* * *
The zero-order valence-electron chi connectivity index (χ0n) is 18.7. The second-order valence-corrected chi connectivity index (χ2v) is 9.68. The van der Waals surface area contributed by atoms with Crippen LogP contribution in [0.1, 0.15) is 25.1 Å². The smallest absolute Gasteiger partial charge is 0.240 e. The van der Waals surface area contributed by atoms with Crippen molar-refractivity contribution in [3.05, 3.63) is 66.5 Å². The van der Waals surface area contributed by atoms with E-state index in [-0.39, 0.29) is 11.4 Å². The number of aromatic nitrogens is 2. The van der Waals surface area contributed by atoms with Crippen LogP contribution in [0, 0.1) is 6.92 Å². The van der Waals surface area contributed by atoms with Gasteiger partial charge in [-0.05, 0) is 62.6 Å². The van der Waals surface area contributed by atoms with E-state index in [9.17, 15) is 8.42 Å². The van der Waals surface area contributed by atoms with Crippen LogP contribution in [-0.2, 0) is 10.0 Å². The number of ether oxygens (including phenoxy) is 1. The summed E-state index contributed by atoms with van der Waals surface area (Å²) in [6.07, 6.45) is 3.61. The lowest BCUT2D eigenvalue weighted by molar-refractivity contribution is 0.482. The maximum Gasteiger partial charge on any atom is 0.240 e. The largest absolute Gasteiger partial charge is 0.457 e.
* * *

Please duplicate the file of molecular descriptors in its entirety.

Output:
The zero-order valence-electron chi connectivity index (χ0n) is 18.7. The second-order valence-corrected chi connectivity index (χ2v) is 9.68. The van der Waals surface area contributed by atoms with Crippen LogP contribution in [0.1, 0.15) is 25.1 Å². The smallest absolute Gasteiger partial charge is 0.240 e. The van der Waals surface area contributed by atoms with Crippen molar-refractivity contribution in [3.05, 3.63) is 66.5 Å². The van der Waals surface area contributed by atoms with E-state index in [-0.39, 0.29) is 11.4 Å². The number of aromatic nitrogens is 2. The van der Waals surface area contributed by atoms with Crippen LogP contribution in [0, 0.1) is 6.92 Å². The van der Waals surface area contributed by atoms with Gasteiger partial charge in [-0.05, 0) is 62.6 Å². The van der Waals surface area contributed by atoms with E-state index in [9.17, 15) is 8.42 Å². The van der Waals surface area contributed by atoms with Crippen LogP contribution in [-0.2, 0) is 10.0 Å². The number of ether oxygens (including phenoxy) is 1. The summed E-state index contributed by atoms with van der Waals surface area (Å²) in [6.07, 6.45) is 3.61. The lowest BCUT2D eigenvalue weighted by molar-refractivity contribution is 0.482. The maximum Gasteiger partial charge on any atom is 0.240 e. The largest absolute Gasteiger partial charge is 0.457 e.